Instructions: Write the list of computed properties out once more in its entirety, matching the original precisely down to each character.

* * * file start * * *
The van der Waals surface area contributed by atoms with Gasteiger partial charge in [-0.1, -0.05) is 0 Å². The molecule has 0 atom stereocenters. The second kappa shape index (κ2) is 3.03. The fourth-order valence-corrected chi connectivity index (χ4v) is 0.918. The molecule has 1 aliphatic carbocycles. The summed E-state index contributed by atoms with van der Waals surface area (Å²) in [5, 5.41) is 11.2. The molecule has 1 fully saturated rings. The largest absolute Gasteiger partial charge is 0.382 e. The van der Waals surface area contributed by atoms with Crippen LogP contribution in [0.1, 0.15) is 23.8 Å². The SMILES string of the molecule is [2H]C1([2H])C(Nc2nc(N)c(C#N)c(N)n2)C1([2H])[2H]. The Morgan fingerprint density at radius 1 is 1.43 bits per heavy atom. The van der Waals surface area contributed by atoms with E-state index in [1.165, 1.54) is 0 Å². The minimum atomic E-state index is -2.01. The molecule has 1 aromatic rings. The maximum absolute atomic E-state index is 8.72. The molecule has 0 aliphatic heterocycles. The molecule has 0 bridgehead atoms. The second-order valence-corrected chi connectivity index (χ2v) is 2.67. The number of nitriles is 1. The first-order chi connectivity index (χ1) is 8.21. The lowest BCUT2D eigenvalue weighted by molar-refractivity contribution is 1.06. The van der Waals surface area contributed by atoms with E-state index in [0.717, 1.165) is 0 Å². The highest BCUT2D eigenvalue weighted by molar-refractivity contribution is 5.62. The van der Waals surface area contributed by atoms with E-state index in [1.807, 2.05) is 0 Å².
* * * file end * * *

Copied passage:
The van der Waals surface area contributed by atoms with Gasteiger partial charge in [-0.1, -0.05) is 0 Å². The molecule has 0 atom stereocenters. The second kappa shape index (κ2) is 3.03. The fourth-order valence-corrected chi connectivity index (χ4v) is 0.918. The molecule has 1 aliphatic carbocycles. The summed E-state index contributed by atoms with van der Waals surface area (Å²) in [5, 5.41) is 11.2. The molecule has 1 fully saturated rings. The largest absolute Gasteiger partial charge is 0.382 e. The van der Waals surface area contributed by atoms with Crippen LogP contribution in [0.1, 0.15) is 23.8 Å². The SMILES string of the molecule is [2H]C1([2H])C(Nc2nc(N)c(C#N)c(N)n2)C1([2H])[2H]. The Morgan fingerprint density at radius 1 is 1.43 bits per heavy atom. The van der Waals surface area contributed by atoms with E-state index in [1.165, 1.54) is 0 Å². The minimum atomic E-state index is -2.01. The molecule has 1 aromatic rings. The maximum absolute atomic E-state index is 8.72. The molecule has 0 aliphatic heterocycles. The molecule has 0 bridgehead atoms. The second-order valence-corrected chi connectivity index (χ2v) is 2.67. The number of nitriles is 1. The first-order chi connectivity index (χ1) is 8.21. The lowest BCUT2D eigenvalue weighted by molar-refractivity contribution is 1.06. The van der Waals surface area contributed by atoms with E-state index in [0.717, 1.165) is 0 Å². The highest BCUT2D eigenvalue weighted by molar-refractivity contribution is 5.62. The van der Waals surface area contributed by atoms with E-state index in [1.807, 2.05) is 0 Å².